I had my regular appointment with the oncologist today. My CA 15-3 tumour markers are still within normal range at 35. The only weird thing was that my hemoglobin was a little bit lower than normal at 113 instead of its usual 123. It's not a big change, but since blood is related to the bones, she wants me to have a bone scan.
It's about time for a bone scan anyways. Because my tumour markers are stable in the normal range and I've got no new pain or anything like that, I fully expect that the scan will show nothing new. The scan is scheduled for next Wednesday and she'll call my if anything shows up. I don't expect to hear from her; I'll get my results when I see her in two months.
Besides, anemia, or low hemoglobin, is a side effect of hypothyroidism - remember my TSH was a little high (a sign of hypothyroidism) the last time my family doctor did my bloodwork? I'm going to go out on a limb here and say that the hypothyroidism is causing the slight anemia. If the TSH is still low when my bloodwork is retested in January, I'll hopefully get some medication to control my thyroid. Then my hemoglobin can go back to normal and I can lose some of this weight I've gained.
My oncologist is going to schedule a mammogram for me. My surgeon (who I saw on Monday) suggested that I have them done regularly and my oncologist agrees with him. She says that her patients with minimal disease - like me - who she thinks are going to be around a long, long time - like me - shouldn't be ignoring their breasts.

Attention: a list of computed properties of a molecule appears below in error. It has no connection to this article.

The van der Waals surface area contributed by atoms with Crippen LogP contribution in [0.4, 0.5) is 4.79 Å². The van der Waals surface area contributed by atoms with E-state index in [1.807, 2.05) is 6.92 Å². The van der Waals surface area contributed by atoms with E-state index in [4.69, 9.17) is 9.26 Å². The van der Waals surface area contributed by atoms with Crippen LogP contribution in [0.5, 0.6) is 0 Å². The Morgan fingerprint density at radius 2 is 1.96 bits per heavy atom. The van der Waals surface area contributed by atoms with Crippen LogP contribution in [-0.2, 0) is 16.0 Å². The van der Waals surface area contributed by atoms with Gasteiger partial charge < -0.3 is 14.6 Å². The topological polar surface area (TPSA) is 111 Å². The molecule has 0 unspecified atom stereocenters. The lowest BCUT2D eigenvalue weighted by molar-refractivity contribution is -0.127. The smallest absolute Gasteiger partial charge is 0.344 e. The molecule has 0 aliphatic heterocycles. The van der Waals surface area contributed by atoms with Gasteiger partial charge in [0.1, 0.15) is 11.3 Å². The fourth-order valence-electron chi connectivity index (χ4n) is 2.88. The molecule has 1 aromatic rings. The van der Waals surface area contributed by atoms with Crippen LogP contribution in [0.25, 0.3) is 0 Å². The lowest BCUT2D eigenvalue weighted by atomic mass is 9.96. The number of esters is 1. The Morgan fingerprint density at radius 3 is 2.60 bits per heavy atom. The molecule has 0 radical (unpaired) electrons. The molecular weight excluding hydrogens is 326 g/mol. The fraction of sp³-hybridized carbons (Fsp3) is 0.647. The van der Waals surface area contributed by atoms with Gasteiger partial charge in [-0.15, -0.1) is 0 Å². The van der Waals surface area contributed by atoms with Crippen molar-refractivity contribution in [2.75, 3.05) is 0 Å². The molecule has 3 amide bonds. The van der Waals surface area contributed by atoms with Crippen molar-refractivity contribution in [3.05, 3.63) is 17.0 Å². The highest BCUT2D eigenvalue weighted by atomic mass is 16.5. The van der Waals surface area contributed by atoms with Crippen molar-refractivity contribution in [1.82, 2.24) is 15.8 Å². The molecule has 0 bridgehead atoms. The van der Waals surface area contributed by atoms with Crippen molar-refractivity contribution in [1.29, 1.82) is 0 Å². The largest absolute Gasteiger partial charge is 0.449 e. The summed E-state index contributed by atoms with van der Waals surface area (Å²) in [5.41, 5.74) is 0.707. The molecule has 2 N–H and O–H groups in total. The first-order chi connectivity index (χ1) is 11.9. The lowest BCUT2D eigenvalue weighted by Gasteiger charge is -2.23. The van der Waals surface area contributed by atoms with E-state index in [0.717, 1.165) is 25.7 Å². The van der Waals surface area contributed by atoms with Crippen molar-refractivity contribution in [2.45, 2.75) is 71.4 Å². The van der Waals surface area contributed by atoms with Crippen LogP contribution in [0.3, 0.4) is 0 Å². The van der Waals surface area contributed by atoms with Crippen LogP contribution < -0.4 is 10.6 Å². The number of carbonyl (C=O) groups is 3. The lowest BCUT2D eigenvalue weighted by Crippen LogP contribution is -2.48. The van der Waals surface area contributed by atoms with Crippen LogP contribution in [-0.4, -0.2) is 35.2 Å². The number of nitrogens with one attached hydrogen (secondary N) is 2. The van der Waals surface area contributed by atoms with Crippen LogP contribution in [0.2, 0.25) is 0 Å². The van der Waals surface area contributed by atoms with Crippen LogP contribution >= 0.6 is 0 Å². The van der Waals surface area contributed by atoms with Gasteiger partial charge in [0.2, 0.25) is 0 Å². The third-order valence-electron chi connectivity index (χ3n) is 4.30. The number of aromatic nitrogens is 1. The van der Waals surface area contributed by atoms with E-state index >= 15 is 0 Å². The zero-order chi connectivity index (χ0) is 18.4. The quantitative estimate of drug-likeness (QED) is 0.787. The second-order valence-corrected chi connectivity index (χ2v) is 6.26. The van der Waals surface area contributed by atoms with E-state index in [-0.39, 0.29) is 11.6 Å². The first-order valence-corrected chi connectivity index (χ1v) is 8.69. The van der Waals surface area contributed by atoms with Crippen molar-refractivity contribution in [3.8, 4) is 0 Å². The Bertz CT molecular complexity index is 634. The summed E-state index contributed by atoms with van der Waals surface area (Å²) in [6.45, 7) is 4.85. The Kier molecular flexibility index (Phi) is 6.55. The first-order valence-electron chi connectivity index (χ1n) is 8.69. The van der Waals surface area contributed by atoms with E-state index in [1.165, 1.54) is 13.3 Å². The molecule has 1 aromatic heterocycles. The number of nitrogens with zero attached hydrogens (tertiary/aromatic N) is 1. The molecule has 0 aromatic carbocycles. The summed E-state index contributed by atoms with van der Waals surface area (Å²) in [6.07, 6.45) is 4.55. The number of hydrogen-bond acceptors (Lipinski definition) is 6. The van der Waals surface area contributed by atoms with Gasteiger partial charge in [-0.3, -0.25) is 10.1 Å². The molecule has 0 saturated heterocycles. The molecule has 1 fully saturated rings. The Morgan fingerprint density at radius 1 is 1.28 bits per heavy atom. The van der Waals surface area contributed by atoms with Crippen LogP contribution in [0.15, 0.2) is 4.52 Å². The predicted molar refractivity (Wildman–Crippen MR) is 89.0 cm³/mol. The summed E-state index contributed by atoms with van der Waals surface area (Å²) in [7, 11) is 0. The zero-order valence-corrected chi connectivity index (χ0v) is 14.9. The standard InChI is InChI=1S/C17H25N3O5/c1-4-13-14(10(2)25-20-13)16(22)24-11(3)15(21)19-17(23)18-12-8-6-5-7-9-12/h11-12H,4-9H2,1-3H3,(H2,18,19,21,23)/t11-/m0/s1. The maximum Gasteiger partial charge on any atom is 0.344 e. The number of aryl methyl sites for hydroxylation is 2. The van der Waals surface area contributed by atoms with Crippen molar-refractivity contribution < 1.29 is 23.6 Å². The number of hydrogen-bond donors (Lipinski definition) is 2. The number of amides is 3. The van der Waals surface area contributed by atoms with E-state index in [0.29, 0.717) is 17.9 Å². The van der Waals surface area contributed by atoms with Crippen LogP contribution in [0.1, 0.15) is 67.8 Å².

She also strongly recommended that I not go back to work; that if I had to or really wanted to, that would be one thing, but it's more important to live a satisfying life. She said that she's realized, working with cancer patients, that there's more to life than working and she's now encouraging her patients to live well.
Oh, and I was scheduled to have Pamidronate on New Year's Eve but she's canceling that appointment. She thinks that I shouldn't have to come in for Pamidronate on that day because it's New Year's Eve. Missing a month is no problem; she's waiting for current research to be published that says that Pamidronate only needs to be given every two months instead of every month to metastatic breast cancer patients. Apparently the oncologists at Princess Margaret are already doing this ahead of publication, but my oncologist is a little more cautious.
I'm not complaining that I don't have to have Pamidronate on New Year's Eve. I don't know that we'll do much of anything that night, but at least I'll be able to choose whether to do something; if I'd had Pamidronate, I wouldn't be able to make that choice because I'd be too sleepy.
And that's it, I think. We covered a lot in that twenty minutes! I came away feeling quite positive and optimistic about my current condition. I love that she thinks I'm going to be around for quite a while yet. Life is good. :)
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